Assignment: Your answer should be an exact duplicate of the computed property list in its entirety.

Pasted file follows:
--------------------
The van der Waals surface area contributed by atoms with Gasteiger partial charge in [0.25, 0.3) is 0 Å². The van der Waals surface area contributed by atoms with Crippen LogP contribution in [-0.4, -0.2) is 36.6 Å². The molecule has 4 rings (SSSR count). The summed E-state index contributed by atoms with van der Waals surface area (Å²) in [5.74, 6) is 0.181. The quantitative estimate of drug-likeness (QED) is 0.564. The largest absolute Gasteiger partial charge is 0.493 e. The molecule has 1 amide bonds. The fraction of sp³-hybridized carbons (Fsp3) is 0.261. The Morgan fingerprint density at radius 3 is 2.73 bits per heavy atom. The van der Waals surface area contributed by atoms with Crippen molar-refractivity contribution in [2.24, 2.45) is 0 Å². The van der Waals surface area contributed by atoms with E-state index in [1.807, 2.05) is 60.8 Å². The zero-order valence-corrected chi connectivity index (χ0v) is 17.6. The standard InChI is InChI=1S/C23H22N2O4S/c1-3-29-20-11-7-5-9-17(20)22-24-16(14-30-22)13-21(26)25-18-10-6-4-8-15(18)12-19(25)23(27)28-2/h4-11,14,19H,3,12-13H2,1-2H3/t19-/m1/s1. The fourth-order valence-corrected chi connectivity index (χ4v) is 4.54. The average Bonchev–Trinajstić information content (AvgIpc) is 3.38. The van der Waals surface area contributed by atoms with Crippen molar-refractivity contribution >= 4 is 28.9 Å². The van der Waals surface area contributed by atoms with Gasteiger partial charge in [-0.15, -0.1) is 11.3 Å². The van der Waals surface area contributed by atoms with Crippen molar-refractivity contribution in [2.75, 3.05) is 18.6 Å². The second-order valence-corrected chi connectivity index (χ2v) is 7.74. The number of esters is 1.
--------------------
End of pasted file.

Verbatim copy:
The van der Waals surface area contributed by atoms with Gasteiger partial charge in [0.25, 0.3) is 0 Å². The van der Waals surface area contributed by atoms with Crippen LogP contribution in [-0.4, -0.2) is 36.6 Å². The molecule has 4 rings (SSSR count). The summed E-state index contributed by atoms with van der Waals surface area (Å²) in [5.74, 6) is 0.181. The quantitative estimate of drug-likeness (QED) is 0.564. The largest absolute Gasteiger partial charge is 0.493 e. The molecule has 1 amide bonds. The fraction of sp³-hybridized carbons (Fsp3) is 0.261. The Morgan fingerprint density at radius 3 is 2.73 bits per heavy atom. The van der Waals surface area contributed by atoms with Crippen molar-refractivity contribution in [2.24, 2.45) is 0 Å². The van der Waals surface area contributed by atoms with E-state index in [1.807, 2.05) is 60.8 Å². The zero-order valence-corrected chi connectivity index (χ0v) is 17.6. The standard InChI is InChI=1S/C23H22N2O4S/c1-3-29-20-11-7-5-9-17(20)22-24-16(14-30-22)13-21(26)25-18-10-6-4-8-15(18)12-19(25)23(27)28-2/h4-11,14,19H,3,12-13H2,1-2H3/t19-/m1/s1. The fourth-order valence-corrected chi connectivity index (χ4v) is 4.54. The average Bonchev–Trinajstić information content (AvgIpc) is 3.38. The van der Waals surface area contributed by atoms with Crippen molar-refractivity contribution >= 4 is 28.9 Å². The van der Waals surface area contributed by atoms with Gasteiger partial charge in [-0.15, -0.1) is 11.3 Å². The van der Waals surface area contributed by atoms with Crippen molar-refractivity contribution in [2.75, 3.05) is 18.6 Å². The second-order valence-corrected chi connectivity index (χ2v) is 7.74. The number of esters is 1.